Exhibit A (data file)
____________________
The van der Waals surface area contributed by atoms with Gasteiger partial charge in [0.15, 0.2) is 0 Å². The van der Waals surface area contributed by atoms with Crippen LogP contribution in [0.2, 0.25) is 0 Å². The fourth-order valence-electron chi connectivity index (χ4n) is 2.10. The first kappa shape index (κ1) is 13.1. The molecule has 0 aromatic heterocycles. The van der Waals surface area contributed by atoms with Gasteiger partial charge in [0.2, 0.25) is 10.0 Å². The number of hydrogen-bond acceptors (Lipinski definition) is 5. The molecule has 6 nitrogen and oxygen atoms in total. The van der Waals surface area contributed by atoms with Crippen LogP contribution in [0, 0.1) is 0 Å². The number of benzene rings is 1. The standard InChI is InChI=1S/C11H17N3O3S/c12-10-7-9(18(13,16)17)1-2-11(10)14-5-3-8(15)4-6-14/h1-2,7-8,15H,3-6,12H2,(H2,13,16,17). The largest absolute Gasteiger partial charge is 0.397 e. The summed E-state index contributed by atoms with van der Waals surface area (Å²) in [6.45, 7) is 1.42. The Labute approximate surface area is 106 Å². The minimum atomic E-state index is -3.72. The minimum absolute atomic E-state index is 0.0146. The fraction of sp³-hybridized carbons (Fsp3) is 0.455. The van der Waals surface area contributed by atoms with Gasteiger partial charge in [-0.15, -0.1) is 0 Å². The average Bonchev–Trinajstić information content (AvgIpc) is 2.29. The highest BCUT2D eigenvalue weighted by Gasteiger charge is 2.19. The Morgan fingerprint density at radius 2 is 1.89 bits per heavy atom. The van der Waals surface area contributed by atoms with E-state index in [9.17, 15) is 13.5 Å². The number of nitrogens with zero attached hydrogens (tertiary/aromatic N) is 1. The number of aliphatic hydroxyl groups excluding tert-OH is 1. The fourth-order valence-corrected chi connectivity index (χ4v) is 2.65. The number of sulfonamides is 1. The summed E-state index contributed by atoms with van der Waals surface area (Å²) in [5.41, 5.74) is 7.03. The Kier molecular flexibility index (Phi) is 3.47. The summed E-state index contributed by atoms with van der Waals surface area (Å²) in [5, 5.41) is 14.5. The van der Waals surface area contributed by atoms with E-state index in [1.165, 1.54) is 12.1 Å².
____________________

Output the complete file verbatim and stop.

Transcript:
The van der Waals surface area contributed by atoms with Gasteiger partial charge in [0.15, 0.2) is 0 Å². The van der Waals surface area contributed by atoms with Crippen LogP contribution in [0.2, 0.25) is 0 Å². The fourth-order valence-electron chi connectivity index (χ4n) is 2.10. The first kappa shape index (κ1) is 13.1. The molecule has 0 aromatic heterocycles. The van der Waals surface area contributed by atoms with Gasteiger partial charge in [0.2, 0.25) is 10.0 Å². The number of hydrogen-bond acceptors (Lipinski definition) is 5. The molecule has 6 nitrogen and oxygen atoms in total. The van der Waals surface area contributed by atoms with Crippen LogP contribution in [0, 0.1) is 0 Å². The number of benzene rings is 1. The standard InChI is InChI=1S/C11H17N3O3S/c12-10-7-9(18(13,16)17)1-2-11(10)14-5-3-8(15)4-6-14/h1-2,7-8,15H,3-6,12H2,(H2,13,16,17). The largest absolute Gasteiger partial charge is 0.397 e. The summed E-state index contributed by atoms with van der Waals surface area (Å²) in [6.45, 7) is 1.42. The Labute approximate surface area is 106 Å². The minimum atomic E-state index is -3.72. The minimum absolute atomic E-state index is 0.0146. The fraction of sp³-hybridized carbons (Fsp3) is 0.455. The van der Waals surface area contributed by atoms with Gasteiger partial charge in [-0.15, -0.1) is 0 Å². The average Bonchev–Trinajstić information content (AvgIpc) is 2.29. The highest BCUT2D eigenvalue weighted by Gasteiger charge is 2.19. The Morgan fingerprint density at radius 2 is 1.89 bits per heavy atom. The van der Waals surface area contributed by atoms with E-state index in [9.17, 15) is 13.5 Å². The number of nitrogens with zero attached hydrogens (tertiary/aromatic N) is 1. The number of aliphatic hydroxyl groups excluding tert-OH is 1. The fourth-order valence-corrected chi connectivity index (χ4v) is 2.65. The number of sulfonamides is 1. The summed E-state index contributed by atoms with van der Waals surface area (Å²) in [5.41, 5.74) is 7.03. The Kier molecular flexibility index (Phi) is 3.47. The summed E-state index contributed by atoms with van der Waals surface area (Å²) in [5, 5.41) is 14.5. The van der Waals surface area contributed by atoms with E-state index in [1.165, 1.54) is 12.1 Å².